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For a specific user or list of specific users, I want to make it so they are not even asked for a password but just directly refused.

Although this is after I've allowed them 1 specif command. so the sudoers file would look something like this(example):

testuser ALL = (root) NOPASSWD:NOEXEC: /bin/ls, <REFUSE_EVERYTHING_ELSE_WITHOUT_ASKING_FOR_PASSWORD>

Is this at all possible? Basically, what I want to achieve can be written as:

Allow this 1 command listed in the custom sudoers file, refuse everything else without even asking for a password, if it is this particular user.

Is that possible?

I've gone over this entire page: https://www.sudo.ws/man/1.8.15/sudoers.man.html

And haven't found it. It's just the password asking part. I want that gone. Everything else in terms of properly checking permission, I want that to stay.

Is that possible?

EDIT: The solution was something like this:

##
# User alias specification (Example user, must actually exist)
##
User_Alias      Defaults:TEST_USER = test_user

##
# Cmnd alias specification (Example command, multiple wildcards possible)
##
Cmnd_Alias      TEST_CMD = /bin/ls */home/test_user/

# Don't ask for password on this particular user, just apply the rules.
Defaults:TEST_USER !authenticate

TEST_USER ALL = (root) NOPASSWD:NOEXEC: TEST_CMD

I'm just gonna add here: I read the comment on how this setting would allow an attacker to determine which user can execute sudo and which cannot, and that sounds like the attacker is already at the point where they're in my system and able to jump between accounts. Sounds like they got some kind of elevated access if they're at that point. That sounds worse than 1 limited account being compromised, it sounds like they can access all accounts at this point.

Perhaps I'll realize it later, and be all "oh dammit, that's right" but I don't see it right now. I would honestly prefer it be explained. Should I make a separate question for it? Googling this particular option does no yield many results, it seems relatively unknown.

That being said, this particular situation I created is for a user that doesn't have a password at all. So I think an attacker in that case might try a password a few times, maybe a purpose-crafted string even, and then conclude "oh this user doesn't have a password I can't do anything with this user" and move on. Just the same as with disabling authentication. At least now they can't enter a purpose crafted string at all.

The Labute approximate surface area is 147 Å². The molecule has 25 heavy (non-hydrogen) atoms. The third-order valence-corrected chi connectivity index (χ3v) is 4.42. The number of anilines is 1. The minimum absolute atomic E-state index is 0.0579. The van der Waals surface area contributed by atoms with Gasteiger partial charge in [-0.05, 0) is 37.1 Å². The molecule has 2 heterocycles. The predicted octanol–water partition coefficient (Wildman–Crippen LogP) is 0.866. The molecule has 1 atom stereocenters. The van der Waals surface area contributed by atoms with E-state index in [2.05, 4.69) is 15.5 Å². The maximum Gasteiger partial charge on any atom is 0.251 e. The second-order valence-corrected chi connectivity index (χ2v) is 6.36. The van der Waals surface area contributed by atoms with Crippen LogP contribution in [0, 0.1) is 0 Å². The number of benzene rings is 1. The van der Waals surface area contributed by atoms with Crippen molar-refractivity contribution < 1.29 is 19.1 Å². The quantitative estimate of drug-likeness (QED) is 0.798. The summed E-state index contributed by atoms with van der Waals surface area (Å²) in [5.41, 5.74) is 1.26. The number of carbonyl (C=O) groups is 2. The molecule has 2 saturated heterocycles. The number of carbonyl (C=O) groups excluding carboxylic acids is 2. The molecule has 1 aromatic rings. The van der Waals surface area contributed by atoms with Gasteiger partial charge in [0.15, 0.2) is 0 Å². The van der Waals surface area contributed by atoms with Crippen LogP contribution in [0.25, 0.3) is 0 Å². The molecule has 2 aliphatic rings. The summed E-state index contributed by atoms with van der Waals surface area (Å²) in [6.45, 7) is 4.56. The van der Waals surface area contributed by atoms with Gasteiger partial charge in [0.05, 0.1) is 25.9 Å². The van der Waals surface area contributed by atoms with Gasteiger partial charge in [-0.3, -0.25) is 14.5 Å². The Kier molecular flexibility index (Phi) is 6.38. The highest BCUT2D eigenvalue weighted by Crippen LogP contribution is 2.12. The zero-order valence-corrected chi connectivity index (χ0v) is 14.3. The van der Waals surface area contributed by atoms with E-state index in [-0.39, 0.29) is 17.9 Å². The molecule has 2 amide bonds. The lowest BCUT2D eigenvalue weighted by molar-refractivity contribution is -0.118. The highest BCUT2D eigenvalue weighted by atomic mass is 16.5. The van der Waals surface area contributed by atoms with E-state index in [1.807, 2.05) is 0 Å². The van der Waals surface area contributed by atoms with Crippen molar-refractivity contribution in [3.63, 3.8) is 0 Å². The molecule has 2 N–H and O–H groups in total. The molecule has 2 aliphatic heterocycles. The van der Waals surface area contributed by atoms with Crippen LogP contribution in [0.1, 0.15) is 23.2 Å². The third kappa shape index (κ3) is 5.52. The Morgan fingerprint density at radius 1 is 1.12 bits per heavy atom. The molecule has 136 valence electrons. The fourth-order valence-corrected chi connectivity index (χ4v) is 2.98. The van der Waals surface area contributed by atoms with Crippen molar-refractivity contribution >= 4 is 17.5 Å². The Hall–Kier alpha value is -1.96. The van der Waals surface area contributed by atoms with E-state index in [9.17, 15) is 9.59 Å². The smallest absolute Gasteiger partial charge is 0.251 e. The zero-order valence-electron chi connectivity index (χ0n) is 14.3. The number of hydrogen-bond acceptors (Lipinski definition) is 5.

Is that horribly naive?

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  • Why would you want that? – Tommiie Dec 7 '19 at 23:42
  • @Tommiie Because it would be faster. Just immediately get "your user cannot do this". I mean: why bother asking them if I know I'm going to refuse them anyway? If I know that the sudoers file I made for them allows only 1 thing or a few specific things, and nothing else? Why still ask for a password if I know they're going to be refused? Just refusing them automatically would be so much easier and clear. – KdgDev Dec 8 '19 at 0:05
  • For anyone who stumbles across this question in the future, please note that enabling this allows an attacker to enumerate sudo configuration by seeing which commands ask for a password (== "user can run command") vs return immediately (== "user cannot run command"). Therefore carefully evaluate whether this configuration is appropriate for your environment before enabling it. – womble Dec 10 '19 at 2:52
  • @womble Example and question added. – KdgDev Dec 10 '19 at 9:13
  • @womble you can already do this using the sudo -l option. I understand your concern, but can't see the distinction between the two. – Thomas N Dec 10 '19 at 23:04
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According to the sudo FAQ documentation at https://www.sudo.ws/troubleshooting.html you can use !authenticate to disable passwords completely on a per-user or per-host basis, so something like

Defaults  !authenticate

In your /etc/sudoers file should work.

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  • Checked and working as expected. Thanks for that. – KdgDev Dec 10 '19 at 1:24

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